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Cause of HLLE (Head & Lateral Line Erosion) in Saltwater Aquarium Fish

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A breakthrough study solves one mystery of Head and Lateral Line Erosion (HLLE). The following information was reported in the Coral Reef and Marine Aquarium Newsletter.

Head and Lateral Line Erosion (HLLE) is a type of skin erosion that affects some species of marine fishes in captivity.

To begin with, HLLE normally appears first as small pale pits around the fish’s eyes. These may develop into light colored lesions along the fish’s lateral line area, then spreads onto wider areas of the body. Fish that develop severe lesions are usually permanently scarred.

HLLE is not normally seen on fish in the wild. It seems to appear only on fish which are in captivity. HLLE is most often seen on fish in the surgenfish family, but has been noted on up to 20 other fish families.

Up until recently, the cause of HLLE has not been fully studied, but Jay F. Hemdal, the Curator of Fishes and Invertebrates at theToledo Zoological Society has changed that. He has just completed a very interesting study of the cause of HLLE, which was funded by the Toledo Zoo. The study involved three 120 gallon marine aquarium systems (two tanks per system) which were established using typical home aquarium equipment and synthetic seawater. Live rock was utilized as the basis for biological filtration in all three systems. Thirty-five Ocean Surgeonfish, (Acanthurus bahianus) were evenly distributed among the three systems at the start of the study.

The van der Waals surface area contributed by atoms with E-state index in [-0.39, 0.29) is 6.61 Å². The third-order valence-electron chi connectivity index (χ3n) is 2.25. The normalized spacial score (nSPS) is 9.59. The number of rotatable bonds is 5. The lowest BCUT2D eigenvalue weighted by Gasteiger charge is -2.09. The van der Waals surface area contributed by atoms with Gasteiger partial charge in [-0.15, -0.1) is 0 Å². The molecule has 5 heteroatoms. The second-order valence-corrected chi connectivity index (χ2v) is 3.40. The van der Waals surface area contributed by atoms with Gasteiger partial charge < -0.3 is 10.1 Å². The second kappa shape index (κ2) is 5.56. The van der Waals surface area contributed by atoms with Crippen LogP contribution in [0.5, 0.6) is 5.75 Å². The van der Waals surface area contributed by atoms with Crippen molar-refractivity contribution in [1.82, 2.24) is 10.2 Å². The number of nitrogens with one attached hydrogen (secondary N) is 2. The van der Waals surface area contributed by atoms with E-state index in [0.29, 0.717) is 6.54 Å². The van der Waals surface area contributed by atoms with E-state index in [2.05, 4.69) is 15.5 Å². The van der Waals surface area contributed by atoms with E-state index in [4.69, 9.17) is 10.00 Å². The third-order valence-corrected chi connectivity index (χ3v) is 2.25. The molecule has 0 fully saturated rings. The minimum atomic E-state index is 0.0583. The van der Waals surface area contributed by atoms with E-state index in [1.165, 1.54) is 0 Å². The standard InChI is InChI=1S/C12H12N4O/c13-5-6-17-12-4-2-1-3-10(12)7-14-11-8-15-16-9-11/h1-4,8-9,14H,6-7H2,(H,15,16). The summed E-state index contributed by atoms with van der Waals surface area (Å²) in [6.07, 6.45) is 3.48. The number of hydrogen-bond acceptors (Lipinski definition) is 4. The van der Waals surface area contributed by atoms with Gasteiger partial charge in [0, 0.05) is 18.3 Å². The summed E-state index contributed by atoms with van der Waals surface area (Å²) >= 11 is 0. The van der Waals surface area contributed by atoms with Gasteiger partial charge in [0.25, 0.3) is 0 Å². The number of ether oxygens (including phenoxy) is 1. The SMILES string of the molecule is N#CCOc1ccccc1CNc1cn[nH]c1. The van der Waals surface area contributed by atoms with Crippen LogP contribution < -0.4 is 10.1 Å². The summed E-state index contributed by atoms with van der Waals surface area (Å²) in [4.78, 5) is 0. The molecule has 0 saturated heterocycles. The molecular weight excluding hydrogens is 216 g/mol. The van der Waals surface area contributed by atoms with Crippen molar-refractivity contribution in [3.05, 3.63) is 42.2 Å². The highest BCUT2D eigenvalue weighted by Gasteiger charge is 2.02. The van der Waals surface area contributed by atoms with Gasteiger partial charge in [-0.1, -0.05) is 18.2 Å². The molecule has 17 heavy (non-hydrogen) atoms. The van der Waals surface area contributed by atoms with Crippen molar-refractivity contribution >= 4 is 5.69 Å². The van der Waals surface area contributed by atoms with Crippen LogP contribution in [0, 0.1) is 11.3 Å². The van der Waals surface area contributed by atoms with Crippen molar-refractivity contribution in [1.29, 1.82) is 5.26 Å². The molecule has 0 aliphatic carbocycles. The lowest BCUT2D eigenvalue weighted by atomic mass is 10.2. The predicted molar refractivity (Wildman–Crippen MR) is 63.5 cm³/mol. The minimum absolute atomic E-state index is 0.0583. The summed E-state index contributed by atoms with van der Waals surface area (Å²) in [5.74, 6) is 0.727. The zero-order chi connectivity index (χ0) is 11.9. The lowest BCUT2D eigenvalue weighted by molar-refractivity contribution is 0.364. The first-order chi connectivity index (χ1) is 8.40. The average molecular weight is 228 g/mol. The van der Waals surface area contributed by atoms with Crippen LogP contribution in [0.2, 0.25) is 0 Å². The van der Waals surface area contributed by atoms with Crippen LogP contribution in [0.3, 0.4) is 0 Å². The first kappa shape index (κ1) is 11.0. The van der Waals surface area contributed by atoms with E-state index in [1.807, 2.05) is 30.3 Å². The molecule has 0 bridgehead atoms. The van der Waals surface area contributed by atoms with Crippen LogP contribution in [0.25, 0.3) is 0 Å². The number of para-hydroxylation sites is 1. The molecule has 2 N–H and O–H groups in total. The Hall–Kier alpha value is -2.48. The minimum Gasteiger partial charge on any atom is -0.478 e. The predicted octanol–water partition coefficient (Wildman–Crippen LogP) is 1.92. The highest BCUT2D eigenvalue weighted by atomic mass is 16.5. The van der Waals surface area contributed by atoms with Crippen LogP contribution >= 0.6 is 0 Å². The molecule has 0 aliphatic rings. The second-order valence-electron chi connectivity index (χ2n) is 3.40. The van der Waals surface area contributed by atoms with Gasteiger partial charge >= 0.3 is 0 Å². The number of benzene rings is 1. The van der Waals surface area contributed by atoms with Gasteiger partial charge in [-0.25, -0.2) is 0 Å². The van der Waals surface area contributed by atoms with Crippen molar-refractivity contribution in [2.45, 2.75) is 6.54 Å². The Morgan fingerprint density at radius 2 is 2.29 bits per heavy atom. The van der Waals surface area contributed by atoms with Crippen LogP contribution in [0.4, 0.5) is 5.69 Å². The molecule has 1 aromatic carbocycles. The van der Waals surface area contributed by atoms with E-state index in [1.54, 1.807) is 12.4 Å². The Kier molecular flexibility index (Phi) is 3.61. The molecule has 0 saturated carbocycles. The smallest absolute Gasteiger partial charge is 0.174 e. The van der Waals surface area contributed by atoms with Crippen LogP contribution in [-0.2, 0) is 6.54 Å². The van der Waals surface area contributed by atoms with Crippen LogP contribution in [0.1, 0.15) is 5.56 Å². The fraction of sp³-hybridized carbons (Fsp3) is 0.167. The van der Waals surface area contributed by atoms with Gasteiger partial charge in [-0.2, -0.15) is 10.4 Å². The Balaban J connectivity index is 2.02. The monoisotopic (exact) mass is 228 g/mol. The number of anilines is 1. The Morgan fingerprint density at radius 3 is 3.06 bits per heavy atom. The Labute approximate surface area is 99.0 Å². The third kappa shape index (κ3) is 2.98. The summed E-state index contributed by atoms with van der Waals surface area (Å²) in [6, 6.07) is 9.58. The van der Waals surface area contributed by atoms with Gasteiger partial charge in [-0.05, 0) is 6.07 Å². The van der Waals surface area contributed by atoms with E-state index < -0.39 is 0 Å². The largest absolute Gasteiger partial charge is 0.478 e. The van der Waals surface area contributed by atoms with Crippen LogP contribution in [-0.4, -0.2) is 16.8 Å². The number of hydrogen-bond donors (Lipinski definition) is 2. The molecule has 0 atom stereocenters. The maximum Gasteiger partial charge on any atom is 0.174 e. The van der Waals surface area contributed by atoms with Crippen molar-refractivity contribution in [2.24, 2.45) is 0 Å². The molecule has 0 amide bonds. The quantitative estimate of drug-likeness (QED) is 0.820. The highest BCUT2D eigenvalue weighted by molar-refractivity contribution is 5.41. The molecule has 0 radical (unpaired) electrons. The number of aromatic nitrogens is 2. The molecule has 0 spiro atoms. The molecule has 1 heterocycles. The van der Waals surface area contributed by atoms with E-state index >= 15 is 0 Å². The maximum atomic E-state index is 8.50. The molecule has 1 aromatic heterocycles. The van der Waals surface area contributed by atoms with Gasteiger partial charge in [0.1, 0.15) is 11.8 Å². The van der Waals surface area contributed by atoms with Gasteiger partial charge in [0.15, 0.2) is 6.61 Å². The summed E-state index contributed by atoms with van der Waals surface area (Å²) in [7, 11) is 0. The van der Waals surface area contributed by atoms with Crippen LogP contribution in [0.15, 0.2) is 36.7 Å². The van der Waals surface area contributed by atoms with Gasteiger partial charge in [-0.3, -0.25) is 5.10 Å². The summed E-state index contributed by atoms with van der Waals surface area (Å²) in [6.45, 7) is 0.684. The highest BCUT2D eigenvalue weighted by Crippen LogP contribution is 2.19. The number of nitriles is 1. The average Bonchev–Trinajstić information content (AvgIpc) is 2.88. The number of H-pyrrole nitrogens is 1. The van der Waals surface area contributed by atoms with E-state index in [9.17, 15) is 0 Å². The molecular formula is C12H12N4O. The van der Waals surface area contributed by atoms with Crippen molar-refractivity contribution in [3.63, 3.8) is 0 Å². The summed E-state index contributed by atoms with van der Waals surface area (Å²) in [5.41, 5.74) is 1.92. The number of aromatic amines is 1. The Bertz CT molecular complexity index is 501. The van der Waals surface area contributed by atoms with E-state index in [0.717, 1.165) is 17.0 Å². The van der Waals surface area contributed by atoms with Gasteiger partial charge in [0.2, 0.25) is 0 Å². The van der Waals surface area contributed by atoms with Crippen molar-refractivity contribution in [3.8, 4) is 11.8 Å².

A week after the fish were introduced to the tanks, 500 grams of unwashed lignite carbon was placed in a mesh bag and added to the filter sump of the first system. At the same time, 500 g of extruded pellet carbon was placed in a mesh bag and added to the filter sump of the second system. No carbon was added to the control (third) system.

Minor HLLE lesions were noted on two fish 20 days after surgeonfish-with-HLLE-dusty-carbon-fed-NLS-8-29-2010the lignite carbon was added to the sump of their system. The lesions began to develop on the additional fish in that system, and grew in size until after four months, all of the fish in that system showed severe lesions (eventually involving over one third of their body surface).

The 12 fish exposed to pelleted carbon did not develop visible symptoms, but microscopic lesions were discovered upon histological examination by an outside laboratory, and two of the fish developed minor lesions a few months after the conclusion of the study.

The 11 control fish did not develop any visible or microscopic lesions. Six months after the study was concluded, and the carbon was removed, the HLLE lesions remain on all originally affected fish, and the control fish are all still symptom-free.

The effect of lignite carbon on the fish was swift and involved all of the exposed fish. None of the control fish developed any lesions. Statistically, the results were definitive that lignite carbon use caused HLLE in these fish.

Lignite is a form of coal, sometimes referred to as brown coal. It is the lowest grade of coal, with characteristics that put it somewhere between coal and peat.

Read the full report of Activated Carbon: HLLE Smoking Gun Found

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